Critical Thinking 101
This interaction between a professor and his student illustrates how important it is to think.
Like so many other college students having little direction in life, I decided to take a course in philosophy my freshman year in college back in the summer of 1965 and I’ll never forget the first day’s lesson. As a footnote, that day was not only my first day in college but the first day Ball State Teacher’s College proudly displayed its new moniker — Ball State University.
Professor Dudley: Good morning. (Then pausing for but a few seconds to gaze about the room as if taking mental attendance.) Okay, let’s get started.
At that moment a few students just sat back to listen, others — the academics — dutifully reached for their notebooks and a pencil. I was a member of the former group and I’m certain of that because the only reason I was in college at all was to avoid the draft. So having no real academic purpose it just seemed like a good idea to take a course in philosophy so, if I ever ran into John Lennon, I’d be able to carry on a fairly intelligent conversation.
Professor Dudley: (Walking to and pointing at each object in due course.) This isn’t a blackboard, it’s a lemon. This chair isn’t a chair it’s a cactus and this door isn’t a door but a window. He then paused to gauge the confused looks on everyone’s faces.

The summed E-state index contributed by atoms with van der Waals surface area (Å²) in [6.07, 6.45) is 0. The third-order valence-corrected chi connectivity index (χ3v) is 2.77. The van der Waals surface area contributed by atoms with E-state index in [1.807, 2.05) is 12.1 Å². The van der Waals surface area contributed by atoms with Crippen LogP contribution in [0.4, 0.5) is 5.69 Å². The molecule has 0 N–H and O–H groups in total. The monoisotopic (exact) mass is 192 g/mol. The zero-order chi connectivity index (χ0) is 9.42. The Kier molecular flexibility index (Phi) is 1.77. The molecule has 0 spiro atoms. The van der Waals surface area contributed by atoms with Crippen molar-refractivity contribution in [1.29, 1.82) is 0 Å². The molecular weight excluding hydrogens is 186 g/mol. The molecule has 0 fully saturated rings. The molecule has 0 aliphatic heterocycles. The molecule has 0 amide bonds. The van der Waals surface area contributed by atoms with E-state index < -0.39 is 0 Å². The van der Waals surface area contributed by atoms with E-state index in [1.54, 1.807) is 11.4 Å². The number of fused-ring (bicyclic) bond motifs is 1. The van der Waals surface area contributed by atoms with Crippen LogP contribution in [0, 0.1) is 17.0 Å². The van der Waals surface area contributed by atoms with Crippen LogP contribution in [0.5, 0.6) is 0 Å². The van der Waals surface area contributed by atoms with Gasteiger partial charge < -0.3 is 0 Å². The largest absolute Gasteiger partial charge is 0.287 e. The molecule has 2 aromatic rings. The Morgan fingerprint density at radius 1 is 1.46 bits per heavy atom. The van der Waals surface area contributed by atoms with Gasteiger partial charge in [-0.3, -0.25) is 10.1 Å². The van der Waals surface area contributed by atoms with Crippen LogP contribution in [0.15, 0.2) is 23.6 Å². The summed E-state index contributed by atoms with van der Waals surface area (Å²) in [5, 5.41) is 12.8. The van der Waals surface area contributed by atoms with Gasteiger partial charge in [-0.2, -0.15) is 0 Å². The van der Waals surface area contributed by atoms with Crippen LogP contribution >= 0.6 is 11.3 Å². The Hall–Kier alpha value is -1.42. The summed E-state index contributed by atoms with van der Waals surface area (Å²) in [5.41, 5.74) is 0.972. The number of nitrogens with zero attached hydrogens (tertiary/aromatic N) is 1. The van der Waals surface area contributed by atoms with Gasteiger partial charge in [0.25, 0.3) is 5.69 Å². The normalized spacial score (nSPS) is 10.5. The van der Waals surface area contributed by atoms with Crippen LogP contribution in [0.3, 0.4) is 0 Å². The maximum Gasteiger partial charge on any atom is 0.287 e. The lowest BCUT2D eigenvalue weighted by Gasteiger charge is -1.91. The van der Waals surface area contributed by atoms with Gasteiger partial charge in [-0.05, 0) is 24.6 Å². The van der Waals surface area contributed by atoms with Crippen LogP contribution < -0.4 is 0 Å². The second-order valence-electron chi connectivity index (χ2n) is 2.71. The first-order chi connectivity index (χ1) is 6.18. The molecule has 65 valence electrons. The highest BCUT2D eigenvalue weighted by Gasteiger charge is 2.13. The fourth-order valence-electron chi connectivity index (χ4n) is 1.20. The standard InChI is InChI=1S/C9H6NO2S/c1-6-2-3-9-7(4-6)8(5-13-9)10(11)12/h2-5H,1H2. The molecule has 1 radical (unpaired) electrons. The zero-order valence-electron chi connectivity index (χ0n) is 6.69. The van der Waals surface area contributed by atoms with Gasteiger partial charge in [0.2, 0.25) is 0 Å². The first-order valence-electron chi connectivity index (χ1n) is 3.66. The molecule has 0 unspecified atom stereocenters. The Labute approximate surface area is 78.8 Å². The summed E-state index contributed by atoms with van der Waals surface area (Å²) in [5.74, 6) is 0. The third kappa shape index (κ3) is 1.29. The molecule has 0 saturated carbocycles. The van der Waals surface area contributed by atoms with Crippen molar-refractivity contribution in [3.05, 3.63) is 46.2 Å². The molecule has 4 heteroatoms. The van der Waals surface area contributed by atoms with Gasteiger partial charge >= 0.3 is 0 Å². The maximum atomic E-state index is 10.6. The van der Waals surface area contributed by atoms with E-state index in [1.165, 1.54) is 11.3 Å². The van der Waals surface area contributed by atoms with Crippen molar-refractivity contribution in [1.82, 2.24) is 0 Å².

Professor Dudley: Questions?
The class as a whole was a bit slow to grasp the question but a tall student dressed in hippie gear and headband finally raised his hand and the professor acknowledged him.
Student: (Stepping to the front of the room, books in hand.) Let me get this right. That isn’t a blackboard, it’s a lemon. That isn’t a chair it’s a cactus and that isn’t a door but a window.
Professor Dudley: (With an all knowing smile on his face.) Yes.
Student: (As he opened the classroom door to exit.) Then you’re not a professor, you’re an idiot.
Professor Dudley: (Smiling broadly.) Well done. Class dismissed.
It took a few days (if not weeks) for me to comprehend the point he was trying to make (he never elaborated), but I must say the lesson was by far the most thought provoking one he taught all semester.
For me the lesson was simple. You don’t learn much if you check your brains at the door.